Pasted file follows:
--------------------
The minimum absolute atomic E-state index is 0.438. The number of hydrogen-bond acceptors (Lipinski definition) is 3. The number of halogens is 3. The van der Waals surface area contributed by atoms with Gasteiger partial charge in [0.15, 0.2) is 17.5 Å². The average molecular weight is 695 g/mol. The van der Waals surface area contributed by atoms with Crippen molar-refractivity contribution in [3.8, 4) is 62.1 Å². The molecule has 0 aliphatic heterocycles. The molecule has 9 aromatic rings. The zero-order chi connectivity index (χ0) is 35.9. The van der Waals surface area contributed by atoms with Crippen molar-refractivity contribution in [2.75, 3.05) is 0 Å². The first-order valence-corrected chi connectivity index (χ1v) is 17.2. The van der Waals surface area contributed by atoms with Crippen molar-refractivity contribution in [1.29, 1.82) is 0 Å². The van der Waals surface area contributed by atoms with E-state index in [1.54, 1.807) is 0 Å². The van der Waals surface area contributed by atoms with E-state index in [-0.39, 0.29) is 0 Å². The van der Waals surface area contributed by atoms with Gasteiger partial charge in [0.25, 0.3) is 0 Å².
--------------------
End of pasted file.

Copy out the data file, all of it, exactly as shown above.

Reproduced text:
The minimum absolute atomic E-state index is 0.438. The number of hydrogen-bond acceptors (Lipinski definition) is 3. The number of halogens is 3. The van der Waals surface area contributed by atoms with Gasteiger partial charge in [0.15, 0.2) is 17.5 Å². The average molecular weight is 695 g/mol. The van der Waals surface area contributed by atoms with Crippen molar-refractivity contribution in [3.8, 4) is 62.1 Å². The molecule has 0 aliphatic heterocycles. The molecule has 9 aromatic rings. The zero-order chi connectivity index (χ0) is 35.9. The van der Waals surface area contributed by atoms with Crippen molar-refractivity contribution in [2.75, 3.05) is 0 Å². The first-order valence-corrected chi connectivity index (χ1v) is 17.2. The van der Waals surface area contributed by atoms with Crippen molar-refractivity contribution in [1.29, 1.82) is 0 Å². The van der Waals surface area contributed by atoms with E-state index in [1.54, 1.807) is 0 Å². The van der Waals surface area contributed by atoms with E-state index in [-0.39, 0.29) is 0 Å². The van der Waals surface area contributed by atoms with Gasteiger partial charge in [0.25, 0.3) is 0 Å².